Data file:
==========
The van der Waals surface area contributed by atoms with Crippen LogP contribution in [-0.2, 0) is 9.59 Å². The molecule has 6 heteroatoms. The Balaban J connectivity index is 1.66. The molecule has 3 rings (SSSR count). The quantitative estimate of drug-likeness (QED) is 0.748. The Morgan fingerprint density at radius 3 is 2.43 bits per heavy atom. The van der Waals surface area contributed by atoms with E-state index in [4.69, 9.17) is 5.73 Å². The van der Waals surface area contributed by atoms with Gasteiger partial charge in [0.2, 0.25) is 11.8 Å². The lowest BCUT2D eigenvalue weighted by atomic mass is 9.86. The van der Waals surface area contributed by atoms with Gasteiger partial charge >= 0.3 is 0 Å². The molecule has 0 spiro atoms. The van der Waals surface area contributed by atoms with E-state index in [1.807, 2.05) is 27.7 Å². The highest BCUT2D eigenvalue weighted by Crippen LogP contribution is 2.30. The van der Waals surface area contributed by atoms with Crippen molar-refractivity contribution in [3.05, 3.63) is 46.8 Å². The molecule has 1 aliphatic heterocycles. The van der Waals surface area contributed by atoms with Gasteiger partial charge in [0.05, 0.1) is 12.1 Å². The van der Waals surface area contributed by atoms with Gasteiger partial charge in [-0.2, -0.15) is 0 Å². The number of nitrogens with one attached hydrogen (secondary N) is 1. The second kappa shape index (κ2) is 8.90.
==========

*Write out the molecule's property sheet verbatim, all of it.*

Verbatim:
The van der Waals surface area contributed by atoms with Crippen LogP contribution in [-0.2, 0) is 9.59 Å². The molecule has 6 heteroatoms. The Balaban J connectivity index is 1.66. The molecule has 3 rings (SSSR count). The quantitative estimate of drug-likeness (QED) is 0.748. The Morgan fingerprint density at radius 3 is 2.43 bits per heavy atom. The van der Waals surface area contributed by atoms with E-state index in [4.69, 9.17) is 5.73 Å². The van der Waals surface area contributed by atoms with Gasteiger partial charge in [0.2, 0.25) is 11.8 Å². The lowest BCUT2D eigenvalue weighted by atomic mass is 9.86. The van der Waals surface area contributed by atoms with Gasteiger partial charge >= 0.3 is 0 Å². The molecule has 0 spiro atoms. The van der Waals surface area contributed by atoms with E-state index in [1.807, 2.05) is 27.7 Å². The highest BCUT2D eigenvalue weighted by Crippen LogP contribution is 2.30. The van der Waals surface area contributed by atoms with Crippen molar-refractivity contribution in [3.05, 3.63) is 46.8 Å². The molecule has 1 aliphatic heterocycles. The van der Waals surface area contributed by atoms with Gasteiger partial charge in [0.05, 0.1) is 12.1 Å². The van der Waals surface area contributed by atoms with Gasteiger partial charge in [-0.2, -0.15) is 0 Å². The number of nitrogens with one attached hydrogen (secondary N) is 1. The second kappa shape index (κ2) is 8.90.